RE:RE:MISC:   report from Japan posted by humberchristopher28@hotmail.com on 9/20/2002 at 8:14:51 PM
Roller brakes are the same as rod brakes. Roller lever rod brakes. Same thing. Band brakes are neat, the tricycle with the diffrental in the back end had band brakes. They worked rather well, but to me who was not used to them I found it quirky. The quality of the trike's brakes was weird. Functional but still cheap in a strange way. Band brakes are indeed seldom seen in the U.S.A.

   RE:MISC:   report from Japan posted by David on 9/21/2002 at 11:44:38 AM
Shimano refers to their product as a "roller brake" (on their web site) but it appears to be the same thing as what is called a "band brake." What we call "rod brakes" are unusual in Japan, even on postal bikes (but they have particularly fine leather saddles similar to a Brooks B73).

   RE:RE:MISC:   report from Japan posted by Chris on 9/21/2002 at 6:02:17 PM
The terminalogy is diffrent in diffrent countries then.






ENGLISH ROADSTERS:   Dutch rims and tyres posted by: Peter on 9/19/2002 at 7:57:18 AM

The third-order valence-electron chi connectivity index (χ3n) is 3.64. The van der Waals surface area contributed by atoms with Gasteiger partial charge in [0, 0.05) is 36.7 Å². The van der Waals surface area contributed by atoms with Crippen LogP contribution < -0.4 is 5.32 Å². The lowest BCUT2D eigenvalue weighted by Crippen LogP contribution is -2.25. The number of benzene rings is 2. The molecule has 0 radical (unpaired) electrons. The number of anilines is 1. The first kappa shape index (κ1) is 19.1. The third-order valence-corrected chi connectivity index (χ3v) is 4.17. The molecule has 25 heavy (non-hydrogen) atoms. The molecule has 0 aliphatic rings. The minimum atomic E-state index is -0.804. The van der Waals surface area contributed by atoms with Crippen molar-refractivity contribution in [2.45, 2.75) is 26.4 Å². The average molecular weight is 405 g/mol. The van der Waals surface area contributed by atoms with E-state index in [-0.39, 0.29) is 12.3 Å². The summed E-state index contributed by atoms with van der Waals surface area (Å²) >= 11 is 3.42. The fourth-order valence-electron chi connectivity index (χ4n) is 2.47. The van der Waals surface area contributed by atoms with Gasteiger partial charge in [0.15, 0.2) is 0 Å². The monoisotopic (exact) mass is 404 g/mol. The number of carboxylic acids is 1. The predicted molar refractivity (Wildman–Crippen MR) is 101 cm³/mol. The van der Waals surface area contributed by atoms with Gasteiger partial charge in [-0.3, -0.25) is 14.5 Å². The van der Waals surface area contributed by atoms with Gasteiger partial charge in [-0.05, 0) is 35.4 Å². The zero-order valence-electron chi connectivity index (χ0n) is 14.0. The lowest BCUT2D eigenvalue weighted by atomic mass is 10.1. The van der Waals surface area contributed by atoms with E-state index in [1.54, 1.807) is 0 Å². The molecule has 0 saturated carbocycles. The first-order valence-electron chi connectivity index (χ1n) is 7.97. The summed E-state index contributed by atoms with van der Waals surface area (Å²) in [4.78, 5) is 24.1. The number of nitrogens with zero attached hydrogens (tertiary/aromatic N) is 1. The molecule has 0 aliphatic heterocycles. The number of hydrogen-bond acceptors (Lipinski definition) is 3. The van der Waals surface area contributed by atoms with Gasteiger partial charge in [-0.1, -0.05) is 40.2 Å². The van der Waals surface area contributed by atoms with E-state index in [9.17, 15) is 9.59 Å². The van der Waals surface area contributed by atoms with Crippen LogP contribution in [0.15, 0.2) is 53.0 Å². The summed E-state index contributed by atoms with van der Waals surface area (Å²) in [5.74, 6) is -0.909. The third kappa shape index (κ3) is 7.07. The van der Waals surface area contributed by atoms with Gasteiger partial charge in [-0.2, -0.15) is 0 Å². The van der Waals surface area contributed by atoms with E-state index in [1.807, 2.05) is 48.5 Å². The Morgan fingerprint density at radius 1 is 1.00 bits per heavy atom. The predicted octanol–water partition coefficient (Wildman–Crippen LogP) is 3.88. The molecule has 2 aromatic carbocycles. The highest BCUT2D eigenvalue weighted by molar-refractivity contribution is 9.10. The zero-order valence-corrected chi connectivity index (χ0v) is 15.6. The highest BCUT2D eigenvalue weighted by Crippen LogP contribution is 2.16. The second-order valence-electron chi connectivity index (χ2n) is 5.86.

Just back from a business trip to Holland...did'nt get time to find a bike shop, but from looking at many bikes in the street I noticed the following : -

Typical tyre size marked 28" by 1 1/2".
Tyre manufacturers Vredestein, Cheng Shin Tyre, 'On Tour' (not sure who makes this last one).
Almost all tyres have a white stripe (which looks reflective) about 1/4" wide on the side wall.

Rims are stainless, raised centre, Raleigh style, (some with milled edges for brake grip), or alloy, more of an Endrick pattern and probably a modern size, spoked 36/36 from observation.

Brakes are invariably hub - either rod operated from the handle bars, or coaster. I saw no rim brakes at all.
I also saw no more than 8 white tyres out of several hundred, and all of these were very old, so it looks like they are a thing of the past.

Peter.
I'm not at all sure the rims would be any use to us, partly the 36/36 drilling, but also they are clearly not designed for pull-up rod brakes.



   RE:ENGLISH ROADSTERS:   Dutch rims and tyres posted by Peter on 9/19/2002 at 2:13:14 PM
....further to the above, I have today checked the details of the compant where I bought my rims. I got a pair of new 28" chromed steel Westwood rims drilled 32/40 from: -

Chandos Hub and Rim, (also knowns as Bakers Bikes)
Unit 11 Southmill Trading Centre,
Bishops Stortford
Hertfordshire
England

Local Telephone numbers 01279 758 718 and 01279 658 991.
They have no website or e-mail, but I believe the second phone number is a fax.

The price of a pair of rims is £36 (pounds) plus delivery, delivery being £20 to £25 (pounds) to the States for one pair, less per pair for bulk.